You may also want to consider buying foreign stocks or currency to protect against the US market. During the 2008 economic crisis, CAD and EUR were fairly stable and gained a lot of value against the USD. Markets outside the US (while they did react) were not so volatile and recovered much more quickly.

If you think a crash is imminent (as in within the current year) then you want to make sure your money is in a federally insured bank and savings account, where it can earn a small amount of interest until you want to pull it out.

Hope this helps you!

  • OP is hypothesizing that a 1929-style crash is coming, not a 2008-style crash. – RonJohn Jan 17 '18 at 22:37
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    I know that, but my point is that diversifying outside domestic markets is a way of decreasing exposure to US economic crises. – Michael Hartmann Jan 17 '18 at 23:06
  • I've been trying, with no luck, to find info on foreign stock markets in 1929 and 1930. – RonJohn Jan 17 '18 at 23:11
  • Yeah I did a bit of googling myself and couldn't find much, but I'm assuming that since the world was much less interconnected and markets were not linked as they may be now, (foreign companies registered in US and multiple listings across markets) the impact would be buffered by that gap. That's my logic there, and I used my knowledge of the 2008 crash to maybe offer some evidence of this. – Michael Hartmann Jan 18 '18 at 3:02
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Much of the exact answer to your question lies in how much money you have now relative to what you'll need to retire, and in how much ability to contribute you will have.

To start with, you should be in a moderately safe investment portfolio now regardless of your opinion on the market. Vanguard's Target 2030 retirement fund, for example, has a 75% Stock 25% Bond allocation. That's moderately safe, in that a crash will certainly hurt it but the 25% Bond allocation will protect it from the worst of the crash, and still gains fairly well - 3 year return on the fund is around 8%, or 5-6% higher than inflation.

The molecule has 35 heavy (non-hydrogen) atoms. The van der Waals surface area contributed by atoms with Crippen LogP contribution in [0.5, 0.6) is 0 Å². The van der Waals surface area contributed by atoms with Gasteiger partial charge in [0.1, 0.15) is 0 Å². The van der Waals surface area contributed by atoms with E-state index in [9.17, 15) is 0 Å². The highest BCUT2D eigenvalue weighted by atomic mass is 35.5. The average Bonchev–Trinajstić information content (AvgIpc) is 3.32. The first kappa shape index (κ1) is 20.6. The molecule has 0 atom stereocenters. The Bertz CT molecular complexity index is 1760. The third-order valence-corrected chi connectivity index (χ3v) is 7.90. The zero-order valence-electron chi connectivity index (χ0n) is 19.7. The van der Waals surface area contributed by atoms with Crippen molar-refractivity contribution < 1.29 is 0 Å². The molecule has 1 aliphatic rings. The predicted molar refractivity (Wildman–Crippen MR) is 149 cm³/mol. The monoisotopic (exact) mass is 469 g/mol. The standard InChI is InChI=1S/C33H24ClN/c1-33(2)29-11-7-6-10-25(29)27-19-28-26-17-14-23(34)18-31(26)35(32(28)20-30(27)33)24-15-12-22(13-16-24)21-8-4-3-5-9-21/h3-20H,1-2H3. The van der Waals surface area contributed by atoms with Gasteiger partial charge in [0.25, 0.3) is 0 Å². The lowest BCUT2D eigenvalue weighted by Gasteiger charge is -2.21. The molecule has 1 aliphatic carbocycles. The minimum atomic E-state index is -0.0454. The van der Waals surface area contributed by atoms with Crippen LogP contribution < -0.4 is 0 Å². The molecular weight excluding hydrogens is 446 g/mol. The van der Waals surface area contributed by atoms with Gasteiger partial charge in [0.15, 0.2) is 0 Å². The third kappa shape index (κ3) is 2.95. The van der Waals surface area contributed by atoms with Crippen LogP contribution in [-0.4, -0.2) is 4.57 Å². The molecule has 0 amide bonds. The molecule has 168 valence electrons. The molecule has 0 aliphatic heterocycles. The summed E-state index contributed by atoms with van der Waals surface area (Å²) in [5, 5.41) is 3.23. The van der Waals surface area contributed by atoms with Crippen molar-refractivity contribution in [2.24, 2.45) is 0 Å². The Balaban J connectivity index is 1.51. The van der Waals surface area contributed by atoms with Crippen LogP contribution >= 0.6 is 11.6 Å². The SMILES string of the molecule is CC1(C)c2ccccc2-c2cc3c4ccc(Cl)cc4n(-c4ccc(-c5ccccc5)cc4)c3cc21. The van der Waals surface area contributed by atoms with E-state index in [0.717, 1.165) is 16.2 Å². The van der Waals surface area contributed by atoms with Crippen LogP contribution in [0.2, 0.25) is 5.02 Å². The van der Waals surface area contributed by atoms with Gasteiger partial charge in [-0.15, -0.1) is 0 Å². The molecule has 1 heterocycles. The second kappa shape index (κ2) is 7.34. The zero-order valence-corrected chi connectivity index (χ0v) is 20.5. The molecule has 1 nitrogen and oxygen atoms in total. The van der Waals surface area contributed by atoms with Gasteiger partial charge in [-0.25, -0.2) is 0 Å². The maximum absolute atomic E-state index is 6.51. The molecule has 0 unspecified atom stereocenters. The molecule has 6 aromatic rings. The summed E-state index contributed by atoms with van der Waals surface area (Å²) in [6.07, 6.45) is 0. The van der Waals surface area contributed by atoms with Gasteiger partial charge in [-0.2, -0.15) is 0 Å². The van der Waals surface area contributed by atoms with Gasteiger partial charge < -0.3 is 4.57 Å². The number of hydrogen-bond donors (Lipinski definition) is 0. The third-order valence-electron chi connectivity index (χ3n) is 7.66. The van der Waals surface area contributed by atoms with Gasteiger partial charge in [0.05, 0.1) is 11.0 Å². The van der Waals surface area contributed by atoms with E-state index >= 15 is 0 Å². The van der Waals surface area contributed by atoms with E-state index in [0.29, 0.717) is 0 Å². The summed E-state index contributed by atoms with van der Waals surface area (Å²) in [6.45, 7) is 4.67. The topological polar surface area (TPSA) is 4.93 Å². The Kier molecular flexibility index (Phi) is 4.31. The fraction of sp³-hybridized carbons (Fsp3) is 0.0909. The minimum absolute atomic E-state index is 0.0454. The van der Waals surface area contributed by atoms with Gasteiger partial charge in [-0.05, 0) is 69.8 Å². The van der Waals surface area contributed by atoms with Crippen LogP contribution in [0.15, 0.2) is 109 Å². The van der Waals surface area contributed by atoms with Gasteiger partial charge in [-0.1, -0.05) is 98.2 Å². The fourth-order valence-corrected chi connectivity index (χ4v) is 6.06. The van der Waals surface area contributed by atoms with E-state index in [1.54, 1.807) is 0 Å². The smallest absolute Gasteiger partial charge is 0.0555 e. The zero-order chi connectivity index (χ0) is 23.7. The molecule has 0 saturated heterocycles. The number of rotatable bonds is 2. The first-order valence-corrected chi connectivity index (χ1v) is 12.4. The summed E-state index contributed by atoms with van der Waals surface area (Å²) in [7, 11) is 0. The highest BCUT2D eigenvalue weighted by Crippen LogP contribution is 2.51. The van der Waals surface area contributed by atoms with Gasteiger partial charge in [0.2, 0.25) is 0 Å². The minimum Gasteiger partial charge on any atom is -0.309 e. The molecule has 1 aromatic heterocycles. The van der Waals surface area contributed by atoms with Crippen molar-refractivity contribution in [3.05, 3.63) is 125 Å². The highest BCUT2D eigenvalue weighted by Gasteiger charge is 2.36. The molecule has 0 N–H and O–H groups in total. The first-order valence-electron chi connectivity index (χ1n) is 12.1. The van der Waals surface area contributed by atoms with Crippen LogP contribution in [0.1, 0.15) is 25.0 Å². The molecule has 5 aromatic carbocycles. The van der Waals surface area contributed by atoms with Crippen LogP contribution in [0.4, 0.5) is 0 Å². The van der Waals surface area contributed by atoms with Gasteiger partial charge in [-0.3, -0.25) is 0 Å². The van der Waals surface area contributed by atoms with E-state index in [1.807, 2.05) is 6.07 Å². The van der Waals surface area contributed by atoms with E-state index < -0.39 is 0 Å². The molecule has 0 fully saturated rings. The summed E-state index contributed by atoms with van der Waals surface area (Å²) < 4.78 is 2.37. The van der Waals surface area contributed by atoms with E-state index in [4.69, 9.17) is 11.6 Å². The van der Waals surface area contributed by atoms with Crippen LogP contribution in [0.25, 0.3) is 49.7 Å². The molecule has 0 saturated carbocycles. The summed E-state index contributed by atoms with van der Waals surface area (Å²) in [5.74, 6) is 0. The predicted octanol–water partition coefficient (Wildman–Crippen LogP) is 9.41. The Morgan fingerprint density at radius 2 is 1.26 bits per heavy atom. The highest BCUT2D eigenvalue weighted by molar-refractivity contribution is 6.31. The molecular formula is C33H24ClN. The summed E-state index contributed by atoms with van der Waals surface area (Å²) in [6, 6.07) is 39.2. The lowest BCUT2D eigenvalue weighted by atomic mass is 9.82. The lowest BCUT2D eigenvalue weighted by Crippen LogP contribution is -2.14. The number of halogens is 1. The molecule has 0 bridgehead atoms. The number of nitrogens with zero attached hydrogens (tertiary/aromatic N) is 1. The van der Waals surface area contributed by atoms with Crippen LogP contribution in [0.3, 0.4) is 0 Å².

Your current rate of return is alarming to me: the US inflation year-over-year rate right now is around 2%. So if you're only beating that by 1%, then you're only getting 3%. Most of Vanguard's bond funds do better than that, not to mention stocks; even government bond funds usually beat that. A 20 year t-bill right now earns 2.7% or so. If you're barely beating t-bills, then you've made some interesting choices or don't understand your return rate. Consider getting into some more basic ETFs, or even simply investing in a target date fund like the above Target 2030 fund (all major brokers offer something similar).

If you have most of what you need to retire, meaning a 1% to 2% annual gain will be sufficient to get you to where you need in addition to your additional savings in those 10-15 years, then you can play it even safer: cut back your exposure to the stock market some, invest more in government bonds and other 'truly safe' investments. Say 50% Stock, 25% broad Bond, 25% Government Bonds. Those government bonds are close to cash in terms of safety - they won't lose a ton of value even in a crash, and in fact probably will gain value in a true crash. They won't do much more than inflation, though, so they shouldn't be heavily invested in until you're close to retirement.

If you're not close to your full retirement account right now, but you do have a strong ability to contribute over the remaining 10-15 years, you should stick with the more traditional recommendation (75% stock 25% bond), and recognize that you'll actually be in a good position if there's a crash in the next few years. That's because you'll have a window to buy stocks while they're very low, and then ride the gains up for the remaining decade. No crash has taken more than a decade to recover value, so your actual stock holdings (as long as they're broad funds and not specific stocks) will recover by retirement, and your new purchases will do better than that. And in addition, if you rebalance using your bond holding you'll be able to similarly take advantage.

If you won't have much ability to contribute (as are some people in their 50s now who lost their jobs during the last recession, and are now underemployed and unlikely to improve), and are not in a good situation yet retirement-wise, you're going to decide between accepting the risk (for the larger gains), and going with the much safer strategy but likely taking longer to be able to retire (unless you're right about a very imminent crash). I would encourage you not to assume you can time the crash; if it were likely we were about to crash, the market would be going down, not up. Investors much smarter than either of us are taking all of the above information into account, and yet still are buying stocks.